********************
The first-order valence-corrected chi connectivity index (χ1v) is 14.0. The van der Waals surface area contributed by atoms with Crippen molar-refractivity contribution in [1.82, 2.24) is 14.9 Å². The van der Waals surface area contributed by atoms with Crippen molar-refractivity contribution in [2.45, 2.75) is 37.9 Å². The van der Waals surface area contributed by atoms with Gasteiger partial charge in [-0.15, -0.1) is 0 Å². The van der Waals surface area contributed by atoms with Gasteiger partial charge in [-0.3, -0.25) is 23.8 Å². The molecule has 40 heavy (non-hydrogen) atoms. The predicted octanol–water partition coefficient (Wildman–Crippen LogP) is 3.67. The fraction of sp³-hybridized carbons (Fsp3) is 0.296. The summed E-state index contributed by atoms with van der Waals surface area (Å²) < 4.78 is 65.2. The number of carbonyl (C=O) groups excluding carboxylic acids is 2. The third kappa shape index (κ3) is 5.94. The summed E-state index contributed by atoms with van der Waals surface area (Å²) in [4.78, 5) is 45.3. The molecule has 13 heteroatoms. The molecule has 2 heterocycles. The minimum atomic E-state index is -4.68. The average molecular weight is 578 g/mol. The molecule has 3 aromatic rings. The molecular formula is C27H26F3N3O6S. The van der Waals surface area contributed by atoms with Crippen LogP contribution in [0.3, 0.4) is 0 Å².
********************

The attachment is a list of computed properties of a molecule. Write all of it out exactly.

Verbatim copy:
The first-order valence-corrected chi connectivity index (χ1v) is 14.0. The van der Waals surface area contributed by atoms with Crippen molar-refractivity contribution in [1.82, 2.24) is 14.9 Å². The van der Waals surface area contributed by atoms with Crippen molar-refractivity contribution in [2.45, 2.75) is 37.9 Å². The van der Waals surface area contributed by atoms with Gasteiger partial charge in [-0.15, -0.1) is 0 Å². The van der Waals surface area contributed by atoms with Gasteiger partial charge in [-0.3, -0.25) is 23.8 Å². The molecule has 40 heavy (non-hydrogen) atoms. The predicted octanol–water partition coefficient (Wildman–Crippen LogP) is 3.67. The fraction of sp³-hybridized carbons (Fsp3) is 0.296. The summed E-state index contributed by atoms with van der Waals surface area (Å²) < 4.78 is 65.2. The number of carbonyl (C=O) groups excluding carboxylic acids is 2. The third kappa shape index (κ3) is 5.94. The summed E-state index contributed by atoms with van der Waals surface area (Å²) in [4.78, 5) is 45.3. The molecule has 13 heteroatoms. The molecule has 2 heterocycles. The minimum atomic E-state index is -4.68. The average molecular weight is 578 g/mol. The molecule has 3 aromatic rings. The molecular formula is C27H26F3N3O6S. The van der Waals surface area contributed by atoms with Crippen LogP contribution in [0.3, 0.4) is 0 Å².